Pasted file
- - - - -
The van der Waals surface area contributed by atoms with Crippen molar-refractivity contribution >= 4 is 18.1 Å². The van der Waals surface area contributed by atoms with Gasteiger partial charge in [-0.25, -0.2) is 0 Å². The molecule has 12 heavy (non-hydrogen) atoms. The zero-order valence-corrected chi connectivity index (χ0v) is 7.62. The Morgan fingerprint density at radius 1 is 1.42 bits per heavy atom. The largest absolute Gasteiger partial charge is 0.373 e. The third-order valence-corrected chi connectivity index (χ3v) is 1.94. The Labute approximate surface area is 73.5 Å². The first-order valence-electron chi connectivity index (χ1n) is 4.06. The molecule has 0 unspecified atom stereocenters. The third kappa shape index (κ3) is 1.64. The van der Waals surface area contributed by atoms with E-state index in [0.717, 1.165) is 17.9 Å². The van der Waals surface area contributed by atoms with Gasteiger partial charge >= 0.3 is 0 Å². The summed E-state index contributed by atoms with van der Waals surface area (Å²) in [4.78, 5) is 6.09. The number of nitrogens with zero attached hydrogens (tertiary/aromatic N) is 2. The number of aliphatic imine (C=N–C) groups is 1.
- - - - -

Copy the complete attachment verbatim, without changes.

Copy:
The van der Waals surface area contributed by atoms with Crippen molar-refractivity contribution >= 4 is 18.1 Å². The van der Waals surface area contributed by atoms with Gasteiger partial charge in [-0.25, -0.2) is 0 Å². The molecule has 12 heavy (non-hydrogen) atoms. The zero-order valence-corrected chi connectivity index (χ0v) is 7.62. The Morgan fingerprint density at radius 1 is 1.42 bits per heavy atom. The largest absolute Gasteiger partial charge is 0.373 e. The third-order valence-corrected chi connectivity index (χ3v) is 1.94. The Labute approximate surface area is 73.5 Å². The first-order valence-electron chi connectivity index (χ1n) is 4.06. The molecule has 0 unspecified atom stereocenters. The third kappa shape index (κ3) is 1.64. The van der Waals surface area contributed by atoms with E-state index in [0.717, 1.165) is 17.9 Å². The van der Waals surface area contributed by atoms with Gasteiger partial charge >= 0.3 is 0 Å². The summed E-state index contributed by atoms with van der Waals surface area (Å²) in [4.78, 5) is 6.09. The number of nitrogens with zero attached hydrogens (tertiary/aromatic N) is 2. The number of aliphatic imine (C=N–C) groups is 1.